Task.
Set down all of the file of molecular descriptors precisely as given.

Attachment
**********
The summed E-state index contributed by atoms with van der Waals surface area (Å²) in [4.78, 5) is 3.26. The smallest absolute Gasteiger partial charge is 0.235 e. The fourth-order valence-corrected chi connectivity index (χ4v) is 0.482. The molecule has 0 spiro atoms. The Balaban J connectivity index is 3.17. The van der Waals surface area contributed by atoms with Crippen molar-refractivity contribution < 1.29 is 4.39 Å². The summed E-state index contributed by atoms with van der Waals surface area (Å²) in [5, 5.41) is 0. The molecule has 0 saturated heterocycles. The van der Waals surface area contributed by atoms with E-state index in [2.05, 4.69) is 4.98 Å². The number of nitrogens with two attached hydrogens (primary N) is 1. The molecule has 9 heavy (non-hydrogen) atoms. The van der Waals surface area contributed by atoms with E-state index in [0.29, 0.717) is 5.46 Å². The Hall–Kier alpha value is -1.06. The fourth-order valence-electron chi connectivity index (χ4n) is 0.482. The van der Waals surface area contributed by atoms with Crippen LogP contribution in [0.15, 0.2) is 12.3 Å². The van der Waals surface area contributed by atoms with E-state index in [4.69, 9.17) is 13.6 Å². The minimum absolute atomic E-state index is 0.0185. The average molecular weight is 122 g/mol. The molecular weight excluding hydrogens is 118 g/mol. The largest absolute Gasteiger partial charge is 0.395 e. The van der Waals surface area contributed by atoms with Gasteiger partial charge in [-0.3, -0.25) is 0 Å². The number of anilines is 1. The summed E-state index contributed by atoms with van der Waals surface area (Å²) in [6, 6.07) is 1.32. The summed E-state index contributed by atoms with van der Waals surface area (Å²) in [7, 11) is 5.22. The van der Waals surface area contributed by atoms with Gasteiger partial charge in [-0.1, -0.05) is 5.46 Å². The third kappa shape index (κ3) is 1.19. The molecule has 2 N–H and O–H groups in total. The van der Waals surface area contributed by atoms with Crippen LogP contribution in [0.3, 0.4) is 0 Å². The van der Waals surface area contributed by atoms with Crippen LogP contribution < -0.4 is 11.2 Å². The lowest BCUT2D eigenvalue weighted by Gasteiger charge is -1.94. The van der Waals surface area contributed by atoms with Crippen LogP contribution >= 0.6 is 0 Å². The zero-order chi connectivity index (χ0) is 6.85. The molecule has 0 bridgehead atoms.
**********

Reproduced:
The summed E-state index contributed by atoms with van der Waals surface area (Å²) in [4.78, 5) is 3.26. The smallest absolute Gasteiger partial charge is 0.235 e. The fourth-order valence-corrected chi connectivity index (χ4v) is 0.482. The molecule has 0 spiro atoms. The Balaban J connectivity index is 3.17. The van der Waals surface area contributed by atoms with Crippen molar-refractivity contribution < 1.29 is 4.39 Å². The summed E-state index contributed by atoms with van der Waals surface area (Å²) in [5, 5.41) is 0. The molecule has 0 saturated heterocycles. The van der Waals surface area contributed by atoms with E-state index in [2.05, 4.69) is 4.98 Å². The number of nitrogens with two attached hydrogens (primary N) is 1. The molecule has 9 heavy (non-hydrogen) atoms. The van der Waals surface area contributed by atoms with E-state index in [0.29, 0.717) is 5.46 Å². The Hall–Kier alpha value is -1.06. The fourth-order valence-electron chi connectivity index (χ4n) is 0.482. The van der Waals surface area contributed by atoms with Crippen LogP contribution in [0.15, 0.2) is 12.3 Å². The van der Waals surface area contributed by atoms with E-state index in [4.69, 9.17) is 13.6 Å². The minimum absolute atomic E-state index is 0.0185. The average molecular weight is 122 g/mol. The molecular weight excluding hydrogens is 118 g/mol. The largest absolute Gasteiger partial charge is 0.395 e. The van der Waals surface area contributed by atoms with Gasteiger partial charge in [-0.3, -0.25) is 0 Å². The number of anilines is 1. The summed E-state index contributed by atoms with van der Waals surface area (Å²) in [6, 6.07) is 1.32. The summed E-state index contributed by atoms with van der Waals surface area (Å²) in [7, 11) is 5.22. The van der Waals surface area contributed by atoms with Gasteiger partial charge in [-0.1, -0.05) is 5.46 Å². The third kappa shape index (κ3) is 1.19. The molecule has 2 N–H and O–H groups in total. The van der Waals surface area contributed by atoms with Crippen LogP contribution in [0.3, 0.4) is 0 Å². The van der Waals surface area contributed by atoms with Crippen LogP contribution < -0.4 is 11.2 Å². The lowest BCUT2D eigenvalue weighted by Gasteiger charge is -1.94. The van der Waals surface area contributed by atoms with Crippen LogP contribution >= 0.6 is 0 Å². The zero-order chi connectivity index (χ0) is 6.85. The molecule has 0 bridgehead atoms.